I find it extremely hard to put in words what I want to describe, because in the words of George Orwell, “the existing dialect will come rushing in and do the job for you, at the expense of blurring or even changing your meaning”. Whatever I can put in sufficiently clear terms gets flattened to the existing dialect (abstraction, axioms, linear logical development) while that is just what I want to break away from. Consequently, I can only point towards some tension, which I hope you and others can see.

    Here is a poor metaphor. Each logical development is like finding a maximal subtree of a graph. This graph is embedded in a space with various axes of abstraction. Understanding the subject matter is a matter of being able to quickly navigate this space. Bourbaki in “The Architecture of Mathematics” talks about abstraction and the axiomatic method as a way of restoring the intelligibility of the subjects, but when the problem is navigating details or moving up and down the latter of abstraction, this is inadequate for all but a few. Case in point is an eclectic subject like algebraic topology.

    This suggests that the entire architecture of math (a la Bourbaki), with theorems deduced in a linear fashion using the axiomatic method, should be rethought. The reason we cannot break away from this type of architecture I claim is not intrinsic to math but intrinsic to the media we do math in. With computer enabled “dynamic” media I can conceive of an architecture of mathematics that admits nonlinear logical development, that preserves the power of math and greatly extends its accessibility.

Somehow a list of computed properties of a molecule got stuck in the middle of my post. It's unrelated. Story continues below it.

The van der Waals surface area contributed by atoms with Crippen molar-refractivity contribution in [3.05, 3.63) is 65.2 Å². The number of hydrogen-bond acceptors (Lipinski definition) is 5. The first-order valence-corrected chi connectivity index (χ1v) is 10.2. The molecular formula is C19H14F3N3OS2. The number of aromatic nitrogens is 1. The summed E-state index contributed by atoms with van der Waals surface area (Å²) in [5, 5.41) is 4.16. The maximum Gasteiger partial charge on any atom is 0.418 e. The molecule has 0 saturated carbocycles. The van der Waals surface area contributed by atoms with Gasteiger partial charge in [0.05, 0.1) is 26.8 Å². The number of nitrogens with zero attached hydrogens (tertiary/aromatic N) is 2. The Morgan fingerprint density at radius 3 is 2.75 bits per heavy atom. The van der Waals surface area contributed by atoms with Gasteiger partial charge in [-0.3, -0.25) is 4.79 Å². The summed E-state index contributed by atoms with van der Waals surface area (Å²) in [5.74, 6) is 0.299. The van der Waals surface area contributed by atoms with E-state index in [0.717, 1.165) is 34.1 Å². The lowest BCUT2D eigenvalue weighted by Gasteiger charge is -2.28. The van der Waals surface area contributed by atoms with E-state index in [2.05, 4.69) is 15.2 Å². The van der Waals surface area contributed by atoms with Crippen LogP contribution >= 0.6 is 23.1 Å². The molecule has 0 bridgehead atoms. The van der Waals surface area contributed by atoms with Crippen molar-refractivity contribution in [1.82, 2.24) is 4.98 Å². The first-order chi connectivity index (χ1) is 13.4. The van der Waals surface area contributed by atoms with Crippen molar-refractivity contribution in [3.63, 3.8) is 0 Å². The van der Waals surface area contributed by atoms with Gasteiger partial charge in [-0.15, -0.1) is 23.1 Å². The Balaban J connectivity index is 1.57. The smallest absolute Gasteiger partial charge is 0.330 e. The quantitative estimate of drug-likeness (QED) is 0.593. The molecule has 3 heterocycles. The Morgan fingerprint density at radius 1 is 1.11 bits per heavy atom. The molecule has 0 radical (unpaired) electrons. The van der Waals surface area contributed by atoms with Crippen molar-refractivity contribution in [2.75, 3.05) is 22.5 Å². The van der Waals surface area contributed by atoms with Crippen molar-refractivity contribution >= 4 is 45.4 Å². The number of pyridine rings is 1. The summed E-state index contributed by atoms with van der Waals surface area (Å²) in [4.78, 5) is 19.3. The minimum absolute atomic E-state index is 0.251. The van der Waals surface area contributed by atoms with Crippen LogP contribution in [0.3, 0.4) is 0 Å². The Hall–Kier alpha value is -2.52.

In less grandiose terms it seems that there are some structures we can reasonably abstract and there are some other structures that we cannot reasonably abstract. You can’t abstract them because the real problem is navigating the details while abstraction is about hiding the details. We have the infrastructure to establish the truth of claims but we don’t have that infrastructure for exploring why those claims are true. I suppose I believe math would be a lot more ‘democratic’ if there was such infrastructure and it took less extraordinary minds to fill in the understanding-gaps given their obvious implications for filling in the logical-gaps.

    Anyway, thats my take on the potential for computers in math. Even if you don’t agree I’d hope you and others take a more aggressive stance trying to understand how to use computers to actively extend the humanity of mathematics and not just try to preserve it.